Anyone know where Peter Reid from Siam Superbike has gone...

Discussion in 'General Discussion / News / Information' started by Muzz, Nov 24, 2008.

  1. Muzz

    Muzz Ol'Timer

    .... into hiding????

    He has a bike of mine. The last sob story I heard was that his Thai staff ripped him off.... :roll: He has a Suzuki DRZ 400 of mine and still owes me two books and 120,000 Baht. There is a reward for his whereabouts as he will not answer his e-mails etc.... Thanks Muzz
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  3. Azoulay

    Azoulay Ol'Timer

    Hi Friends,

    Again a Pattaya story, isn't it ? Avoid this place, pleaseeeeeeeeeeeeee !
  4. monsterman

    monsterman Ol'Timer

    No Siam Superbikes and peter reid were from Bangkok he is belived to be in Australia....Nothing to do with Siam racing motorcycles in Pattaya run by Scott which is an entirely different company.
  5. KZ

    KZ Ol'Timer

    It's high time to legalize big bikes so all this green book/greybook/invoice nonsense comes to an end! How many people have been ripped off or have long sad stories to tell, just because they liked to be able to ride a decent bike like in (almost) every other country. Even in Cambodia you can ride a big bike legally, without exorbitant costs or other kind of hassle. How many Thais with their shops are making a living selling illegal bikes, promising to get them legal and later can't even produce any kind of paperwork. I'm still running after my money I paid a shop to get me a bike 8 months ago!
    But there's hope, some big bikes are already available for a decent price, and even though I don't have the choice like in "developed" countries, at least there's a small selection of which I can pick my legal bike. And it's growing.
  6. Azoulay

    Azoulay Ol'Timer

    Hi Jerry and Friends,

    Siam Superbikes, do you mean the one from RCA who changed name few times and then close down or I mix it up one more time ?
  7. Blue Max

    Blue Max Ol'Timer

    Is this the same guy who had one of his staff apparently forge company letterheads to cane deposits on non-existent big bikes?

    I seem to remember a story that he was confronted with 20 angry thais or so demanding to know where their bikes were! :O
  8. Muzz

    Muzz Ol'Timer

    I was then a trusting fool. A deposit and a hand shake with a Westerner was good enough for me. I was wary of the Thai's then... How wrong the Western bike shop owners proved me to be.... Ah well. Lesson learned the hard way. But Peter...... I know you'll be reading this......

    PS. Lets hope the bad days of the effluent likes off Siamsuperbike and Motozone are well behind decent bikers....
  9. KZ

    KZ Ol'Timer

    I don't want to defend anybody's wrongdoings, but since you're talking about Thai/Westerners - at the end of the day the Westerners are dealing with Thais, Thai mechanics, Thai "partners", properties in Thai wives names, and last not least Thai law and Thai police (which is not the same thing) - so what's a Westerner to do?
    I met Peter only once and had the feeling he's a straight guy, but doing biz in TH can be very tricky, lots of aspects are out of your control, really. I bet he was busting his butt to make an honest living, but you're swimming against a strong torrent here, if you know what I mean.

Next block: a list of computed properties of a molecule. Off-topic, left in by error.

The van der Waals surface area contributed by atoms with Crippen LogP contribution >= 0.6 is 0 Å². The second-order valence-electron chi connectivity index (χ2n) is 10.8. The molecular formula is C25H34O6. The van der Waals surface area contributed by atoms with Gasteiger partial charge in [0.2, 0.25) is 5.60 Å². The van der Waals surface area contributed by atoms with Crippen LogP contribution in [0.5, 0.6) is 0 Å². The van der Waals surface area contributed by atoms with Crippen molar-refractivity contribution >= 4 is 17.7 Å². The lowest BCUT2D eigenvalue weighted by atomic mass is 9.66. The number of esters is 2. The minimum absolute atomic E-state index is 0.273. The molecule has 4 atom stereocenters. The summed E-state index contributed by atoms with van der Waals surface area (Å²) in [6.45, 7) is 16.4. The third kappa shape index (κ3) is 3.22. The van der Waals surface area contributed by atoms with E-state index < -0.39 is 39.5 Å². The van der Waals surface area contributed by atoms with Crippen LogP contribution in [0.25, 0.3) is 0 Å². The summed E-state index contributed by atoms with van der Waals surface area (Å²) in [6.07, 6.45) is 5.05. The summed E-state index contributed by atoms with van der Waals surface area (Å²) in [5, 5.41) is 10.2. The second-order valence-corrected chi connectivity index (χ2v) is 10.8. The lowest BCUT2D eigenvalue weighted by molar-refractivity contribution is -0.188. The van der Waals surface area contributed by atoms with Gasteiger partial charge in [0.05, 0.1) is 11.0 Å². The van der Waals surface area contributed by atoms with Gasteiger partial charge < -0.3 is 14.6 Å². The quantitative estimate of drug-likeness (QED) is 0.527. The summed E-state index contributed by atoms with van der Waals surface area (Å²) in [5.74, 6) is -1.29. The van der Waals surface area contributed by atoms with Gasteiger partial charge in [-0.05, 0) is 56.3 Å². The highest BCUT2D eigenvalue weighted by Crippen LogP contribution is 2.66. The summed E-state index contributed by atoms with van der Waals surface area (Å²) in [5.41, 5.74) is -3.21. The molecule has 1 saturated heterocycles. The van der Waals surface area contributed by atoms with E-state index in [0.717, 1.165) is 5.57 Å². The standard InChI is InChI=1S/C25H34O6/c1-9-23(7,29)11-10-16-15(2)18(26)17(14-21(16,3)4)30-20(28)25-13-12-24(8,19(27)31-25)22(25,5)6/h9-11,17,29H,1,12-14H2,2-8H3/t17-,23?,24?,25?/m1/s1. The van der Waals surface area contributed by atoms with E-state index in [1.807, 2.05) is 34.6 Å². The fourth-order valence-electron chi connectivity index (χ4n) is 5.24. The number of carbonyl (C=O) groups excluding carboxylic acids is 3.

I've had problems with a local shop because they bought a bike I explicitly told them NOT to buy using my deposit; of course they did. I helped them, sold it over the internet, a farang bought it sight unseen, it was technically okay, I put some decent mirrors and better tires on. I didn't make one baht, I sold it for the same price they bought it for and kept the money. But then the shop couldn't produce the invoice - a thai partner ran off with titles, invoices and cash, apparently. So now this guy called me and I had to tell him after he paid that there is no invoice. That made me look like a crook - because I was dealing with Thais.
    I've been talking bad about the shop ever since and don't trust anybody anymore. But I stop by on a regular basis and demand my money back. There were still 40K of my deposit due. They told me to wait, they're almost broke. I did wait for half a year. When I saw a few newer bikes sitting in front of the shop, I asked them how things are, and they said they would pay me 5K every week. Well, they tried hard and paid about 5K a month, now there's only 10K due.
    I think Thais are not bad people, they just got a knack for getting into trouble. A partner rips them off, a mechanic sells privately on the side, the boyfriend of the sister breaks in at night, or the place burns down, the lease ends and they're out in the street - there's no end to it, I've heard so many stories, my favorite is that "lightning struck" and the employees were afraid to go to work. Plus a few ghost stories...
    Main thing is to stay relaxed, complaining doesn't help any, just hope for the best. After all, it's only money! :)
  10. monsterman

    monsterman Ol'Timer

    No Azoulay you are wrong again that was Cyril a Frenchman and the company was MOTOZONE.He is wanted by Interpol for several frauds,

    Siam Superbikes was actually a successful for some years located first in a Soi 55 Sukumvit the in Soi Pattanakhan Peter ran it well for some years and had a good name then somthing bad went wrong and it all turned to shit.
  11. KZ

    KZ Ol'Timer

    I met him in his shop on Ekkamai, maybe before he moved.
  12. Meridian007

    Meridian007 Active Member

    +10! I think it's a case of different cultural ideas of responsibility. We are from a bean-counting culture where everything has to be exact, here things are much more fluid.

    I've heard about Peter's story and I believe it. The longer you stay here, the more stories you hear about misunderstandings and mistakes (intentional or not).